To make matters worse, when well-intentioned humans start giving squirrels food, they become dependent on those handouts. And if the early bird (they are diurnal) buffet closes, they won't be able to become self-sufficient again.
If generous humans do manage to keep the food supply steady, the happy, lazy squirrels go out and inform their squirrel friends that they've discovered a food paradise. So how is that a problem? That endless food supply attracts more squirrels, none of which have any intention of giving up the good life. An area overpopulated with squirrels can mean an increase in diseases (like Lyme disease) that can be transmitted to pets, humans and other rodents (like more squirrels). However, the Centers for Disease Control and Prevention says it's extremely rare for squirrels to have rabies or to pass rabies to pets or humans in the United States.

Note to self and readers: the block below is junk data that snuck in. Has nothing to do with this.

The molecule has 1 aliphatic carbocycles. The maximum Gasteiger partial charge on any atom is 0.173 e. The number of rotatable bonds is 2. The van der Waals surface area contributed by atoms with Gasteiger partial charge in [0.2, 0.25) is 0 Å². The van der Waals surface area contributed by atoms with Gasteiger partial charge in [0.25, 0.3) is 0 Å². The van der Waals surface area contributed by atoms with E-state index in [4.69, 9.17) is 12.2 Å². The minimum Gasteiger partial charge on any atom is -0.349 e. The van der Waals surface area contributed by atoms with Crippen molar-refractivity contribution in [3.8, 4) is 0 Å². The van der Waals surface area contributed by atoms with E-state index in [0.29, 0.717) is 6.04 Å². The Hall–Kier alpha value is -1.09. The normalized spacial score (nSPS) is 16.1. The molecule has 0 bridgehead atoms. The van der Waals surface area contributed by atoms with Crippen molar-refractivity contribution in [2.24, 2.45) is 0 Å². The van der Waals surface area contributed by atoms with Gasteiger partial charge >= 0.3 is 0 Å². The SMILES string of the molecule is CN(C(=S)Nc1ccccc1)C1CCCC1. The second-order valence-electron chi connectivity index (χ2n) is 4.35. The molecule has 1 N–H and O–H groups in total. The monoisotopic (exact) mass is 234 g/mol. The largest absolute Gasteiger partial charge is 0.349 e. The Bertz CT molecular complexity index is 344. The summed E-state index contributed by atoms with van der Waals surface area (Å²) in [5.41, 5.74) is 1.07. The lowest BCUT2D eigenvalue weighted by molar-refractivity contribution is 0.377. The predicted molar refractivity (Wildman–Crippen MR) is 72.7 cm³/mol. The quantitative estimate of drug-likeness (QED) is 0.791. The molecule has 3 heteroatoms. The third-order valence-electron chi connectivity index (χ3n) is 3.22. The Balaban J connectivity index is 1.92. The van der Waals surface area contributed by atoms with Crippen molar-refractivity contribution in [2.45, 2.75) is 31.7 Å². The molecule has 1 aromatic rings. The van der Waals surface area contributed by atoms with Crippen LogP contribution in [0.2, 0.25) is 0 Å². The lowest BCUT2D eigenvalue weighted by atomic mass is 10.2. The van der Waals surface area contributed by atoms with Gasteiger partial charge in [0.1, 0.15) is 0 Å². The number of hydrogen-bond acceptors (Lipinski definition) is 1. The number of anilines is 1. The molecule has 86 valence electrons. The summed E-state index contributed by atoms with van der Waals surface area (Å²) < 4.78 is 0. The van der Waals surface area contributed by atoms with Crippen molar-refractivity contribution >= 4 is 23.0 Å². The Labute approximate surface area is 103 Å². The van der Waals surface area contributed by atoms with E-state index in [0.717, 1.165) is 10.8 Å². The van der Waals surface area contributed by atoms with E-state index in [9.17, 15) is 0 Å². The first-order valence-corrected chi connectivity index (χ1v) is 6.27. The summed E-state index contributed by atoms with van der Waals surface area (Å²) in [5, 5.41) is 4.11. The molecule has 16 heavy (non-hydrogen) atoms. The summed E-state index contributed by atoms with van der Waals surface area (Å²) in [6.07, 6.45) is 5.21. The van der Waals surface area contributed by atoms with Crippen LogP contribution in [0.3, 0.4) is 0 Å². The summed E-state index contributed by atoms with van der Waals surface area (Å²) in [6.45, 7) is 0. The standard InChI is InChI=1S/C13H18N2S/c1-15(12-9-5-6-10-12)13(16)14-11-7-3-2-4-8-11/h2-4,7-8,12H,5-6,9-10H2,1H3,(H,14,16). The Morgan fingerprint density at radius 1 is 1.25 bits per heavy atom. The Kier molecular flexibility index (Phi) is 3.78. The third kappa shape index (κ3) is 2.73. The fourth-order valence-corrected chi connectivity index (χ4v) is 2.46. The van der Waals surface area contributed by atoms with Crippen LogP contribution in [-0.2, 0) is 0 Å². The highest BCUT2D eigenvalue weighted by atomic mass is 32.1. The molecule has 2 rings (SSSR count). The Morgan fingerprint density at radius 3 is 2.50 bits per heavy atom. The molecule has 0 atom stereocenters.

But still, befriending squirrels can be problematic because they can lose their innate fear of humans and become aggressive. As lovable as they may look, squirrels have sharp teeth and nails that are not cuddle-friendly.
If the safety of people and pets isn't enough to sway you, then maybe property damage will. Southern Living magazine's Grumpy Gardener columnist (aka Steve Bender) makes no attempt to hide his disdain for squirrels. "I hate squirrels. Hate them, hate, hate them, hate them!" When squirrels invade his yard, he puts 100 percent of the blame on those who feed squirrels. He even goes as far as suggesting they're good for nothing except eating. (Yikes!)
But Bender is right when he says the critters can be destructive. Ask most electricians and they'll tell you squirrels and other small rodents like them are responsible for a lot of the damage to wires and insulation in attics. And they can also do some serious destruction to siding, as well. Bender suggests that is all directly related to feeding squirrels.